Optimists’ and pessimists’ self-reported mental and global health during the COVID-19 pandemic in Norway
Peer reviewed, Journal article
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Original versionHealth Psychology Report. 2021, 9, 1-9 10.5114/hpr.2021.102394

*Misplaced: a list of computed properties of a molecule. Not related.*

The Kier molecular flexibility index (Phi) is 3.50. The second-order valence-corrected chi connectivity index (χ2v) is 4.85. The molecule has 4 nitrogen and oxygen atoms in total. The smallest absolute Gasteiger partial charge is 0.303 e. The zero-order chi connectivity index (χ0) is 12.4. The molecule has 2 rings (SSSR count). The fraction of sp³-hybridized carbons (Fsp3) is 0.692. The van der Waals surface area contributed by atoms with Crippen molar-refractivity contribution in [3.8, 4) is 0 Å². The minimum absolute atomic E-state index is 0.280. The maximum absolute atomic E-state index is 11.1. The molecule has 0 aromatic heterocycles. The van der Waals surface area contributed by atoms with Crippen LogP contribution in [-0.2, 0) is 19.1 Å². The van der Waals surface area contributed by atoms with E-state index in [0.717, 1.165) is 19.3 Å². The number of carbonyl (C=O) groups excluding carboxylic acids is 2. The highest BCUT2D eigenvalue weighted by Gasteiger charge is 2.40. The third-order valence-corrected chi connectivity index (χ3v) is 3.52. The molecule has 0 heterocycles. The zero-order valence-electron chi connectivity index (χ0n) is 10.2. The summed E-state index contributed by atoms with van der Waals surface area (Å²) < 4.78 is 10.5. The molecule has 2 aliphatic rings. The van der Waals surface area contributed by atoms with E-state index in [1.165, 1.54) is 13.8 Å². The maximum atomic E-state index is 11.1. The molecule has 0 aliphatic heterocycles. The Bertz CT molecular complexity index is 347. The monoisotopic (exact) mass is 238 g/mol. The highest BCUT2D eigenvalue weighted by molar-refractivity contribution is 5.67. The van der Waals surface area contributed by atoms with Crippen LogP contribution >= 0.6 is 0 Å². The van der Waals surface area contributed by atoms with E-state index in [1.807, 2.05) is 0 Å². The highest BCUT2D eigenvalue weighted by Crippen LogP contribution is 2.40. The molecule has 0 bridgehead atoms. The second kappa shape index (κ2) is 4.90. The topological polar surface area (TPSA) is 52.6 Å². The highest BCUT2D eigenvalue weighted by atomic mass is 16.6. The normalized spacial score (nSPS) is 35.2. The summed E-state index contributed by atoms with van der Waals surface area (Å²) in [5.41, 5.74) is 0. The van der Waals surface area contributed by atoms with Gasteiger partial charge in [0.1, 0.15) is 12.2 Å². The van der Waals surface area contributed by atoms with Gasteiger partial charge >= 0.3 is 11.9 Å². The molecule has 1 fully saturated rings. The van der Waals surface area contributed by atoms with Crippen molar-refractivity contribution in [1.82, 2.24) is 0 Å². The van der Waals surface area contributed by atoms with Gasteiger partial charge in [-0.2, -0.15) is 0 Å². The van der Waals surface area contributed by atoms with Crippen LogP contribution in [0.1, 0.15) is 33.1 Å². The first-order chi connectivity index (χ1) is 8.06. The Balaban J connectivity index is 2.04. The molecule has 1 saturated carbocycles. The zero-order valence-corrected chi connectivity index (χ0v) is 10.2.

Background: The COVID-19 pandemic represents a global health crisis. How well people cope with this situation depends on many factors, including one’s personality, such as dispositional optimism. The aim of the study was to investigate: 1) optimists’ and pessimists’ concerns during lockdown, and mental and global health; 2) whether pessimists without known risk factors more often than optimists report being at risk for COVID-19. Participants and procedure: A snowball sampling strategy was used; 4,527 people, 18 years or older, participated in a survey on a variety of mental health conditions and COVID-19 worries. In addition, they completed the Life Orientation Test-Revised (LOT-R). Optimism was defined by LOT-R f ≥ 17. Results: Fewer optimists than pessimists reported that they were worried about COVID-19, respectively 51.2% vs. 66.8%, p < .001). Among those reporting none of the known somatic risk factors, more pessimists than optimists (14.3% vs. 9.1%, p < .001) ) considered themselves at risk of a fatal outcome from COVID-19. Significantly fewer optimists reported that they had anxiety (5.1%), depression (3.4%), suicidal ideation (0.7%) and insomnia (19.3%) during the COVID-19 outbreak than pessimists (24.7% anxiety, 18.4% depression, 5.4% suicidal ideation, 39.8% insomnia, all p < .001). Optimists reported better global health than pessimists (87.2 vs. 84.6, p < .001) Conclusions: Optimists were generally less worried about the COVID-19 pandemic than pessimists and reported better mental and global health during lockdown. Pessimists more often than optimists reported being at risk for COVID-19 without reporting known risk factors.